Since 2000, 15 general acute care hospitals in Los Angeles have closed while the number of uninsured patients and Medi-Cal beneficiaries in South Los Angeles has increased by more than 38%, making the city one of the most difficult places in the U.S. to find health care, the New York Times reports. Medi-Cal is California's Medicaid program.
One of the main factors driving the city's difficulties is Medi-Cal's reimbursement rates, the lowest in the nation. Further complicating the situation, Gov. Arnold Schwarzenegger (R) has approved a 10% cut for Medi-Cal payments to health care providers.
State cuts to Medi-Cal in conjunction with proposals in Congress to reduce federal Medicaid spending could result in a $240 million loss for Los Angeles, according to the Times.
Physician recruiters say such circumstances make it increasingly difficult to draw doctors to practice in the area.
Patient, Hospital Statistics
Nearly 33% of the visits to Los Angeles-area emergency departments are made by individuals without health insurance.
In hopes of shoring up county hospitals, Los Angeles County's health department adopted patient transfer policies that have shifted large numbers of patients to private hospitals, but the private hospitals face financial problems of their own.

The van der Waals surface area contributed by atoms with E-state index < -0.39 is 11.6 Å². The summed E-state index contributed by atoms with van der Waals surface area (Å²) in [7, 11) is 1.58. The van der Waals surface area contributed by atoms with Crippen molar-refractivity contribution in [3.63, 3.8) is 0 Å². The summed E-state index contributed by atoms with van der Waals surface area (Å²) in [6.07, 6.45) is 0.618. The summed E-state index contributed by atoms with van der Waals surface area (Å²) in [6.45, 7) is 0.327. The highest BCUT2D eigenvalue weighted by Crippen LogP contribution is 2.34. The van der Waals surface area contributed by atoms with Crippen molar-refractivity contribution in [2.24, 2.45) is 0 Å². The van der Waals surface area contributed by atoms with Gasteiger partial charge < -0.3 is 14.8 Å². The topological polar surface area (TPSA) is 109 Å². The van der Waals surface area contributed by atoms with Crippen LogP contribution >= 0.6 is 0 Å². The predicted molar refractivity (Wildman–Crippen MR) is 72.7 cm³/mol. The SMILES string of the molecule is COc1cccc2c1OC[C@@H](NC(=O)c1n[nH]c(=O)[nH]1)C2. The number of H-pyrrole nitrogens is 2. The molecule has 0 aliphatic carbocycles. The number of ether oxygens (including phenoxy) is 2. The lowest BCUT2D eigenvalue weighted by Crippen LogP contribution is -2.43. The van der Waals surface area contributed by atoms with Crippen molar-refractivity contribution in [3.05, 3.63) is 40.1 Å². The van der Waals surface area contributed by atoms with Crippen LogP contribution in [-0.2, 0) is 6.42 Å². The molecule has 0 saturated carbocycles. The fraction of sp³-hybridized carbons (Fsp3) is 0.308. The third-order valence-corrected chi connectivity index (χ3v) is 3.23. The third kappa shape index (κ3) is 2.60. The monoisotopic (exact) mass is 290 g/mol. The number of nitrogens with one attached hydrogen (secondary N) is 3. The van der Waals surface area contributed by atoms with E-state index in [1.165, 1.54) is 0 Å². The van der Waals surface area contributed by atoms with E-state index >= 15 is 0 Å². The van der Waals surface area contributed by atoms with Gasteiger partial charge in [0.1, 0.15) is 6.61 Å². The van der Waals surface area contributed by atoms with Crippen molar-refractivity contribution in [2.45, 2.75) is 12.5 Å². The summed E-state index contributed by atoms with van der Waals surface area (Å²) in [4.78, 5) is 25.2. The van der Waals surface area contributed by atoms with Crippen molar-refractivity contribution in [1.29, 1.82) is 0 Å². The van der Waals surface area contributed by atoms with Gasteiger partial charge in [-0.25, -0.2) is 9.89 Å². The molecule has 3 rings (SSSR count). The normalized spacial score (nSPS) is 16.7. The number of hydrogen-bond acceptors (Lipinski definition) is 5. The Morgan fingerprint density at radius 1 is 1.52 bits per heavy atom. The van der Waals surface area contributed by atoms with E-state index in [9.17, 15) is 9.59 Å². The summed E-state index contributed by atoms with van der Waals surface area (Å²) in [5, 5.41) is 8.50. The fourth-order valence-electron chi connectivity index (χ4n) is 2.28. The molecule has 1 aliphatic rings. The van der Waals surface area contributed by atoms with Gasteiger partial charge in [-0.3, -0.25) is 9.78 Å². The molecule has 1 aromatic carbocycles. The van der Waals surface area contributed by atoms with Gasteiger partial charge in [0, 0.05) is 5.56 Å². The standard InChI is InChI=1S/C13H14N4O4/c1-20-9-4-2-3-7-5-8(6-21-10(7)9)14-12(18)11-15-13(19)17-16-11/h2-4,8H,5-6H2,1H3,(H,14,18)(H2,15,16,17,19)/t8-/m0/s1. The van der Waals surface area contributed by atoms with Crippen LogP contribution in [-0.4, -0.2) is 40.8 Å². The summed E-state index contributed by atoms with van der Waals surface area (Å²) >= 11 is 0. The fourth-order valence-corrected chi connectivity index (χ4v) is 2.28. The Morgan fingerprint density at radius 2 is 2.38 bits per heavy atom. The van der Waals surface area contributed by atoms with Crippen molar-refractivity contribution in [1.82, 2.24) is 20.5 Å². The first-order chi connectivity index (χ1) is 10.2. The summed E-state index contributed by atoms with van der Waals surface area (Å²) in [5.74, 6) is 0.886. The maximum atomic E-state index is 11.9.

Private hospitals' challenges have been underscored in recent years as more hospitals closed.
Jim Lott, vice president of the Hospital Association of Southern California, said, "We have less than one hospital bed per 1,000 residents here compared to 4.3 per 1,000 in the U.S."
Last summer's closure of Martin Luther King Jr.-Harbor Hospital further exacerbated the shortage of patient care options in Los Angeles, according to the Times.
Nine area clinics that have attempted to absorb uninsured patients since King-Harbor closed have seen a 157% increase in patient visits, according to Jim Mangia, who runs the consortium of clinics.
Meanwhile, a clinic at King-Harbor "is falling well below" its goal of 190,000 patient visits annually, the Times reports (Steinhauer, New York Times, 6/5).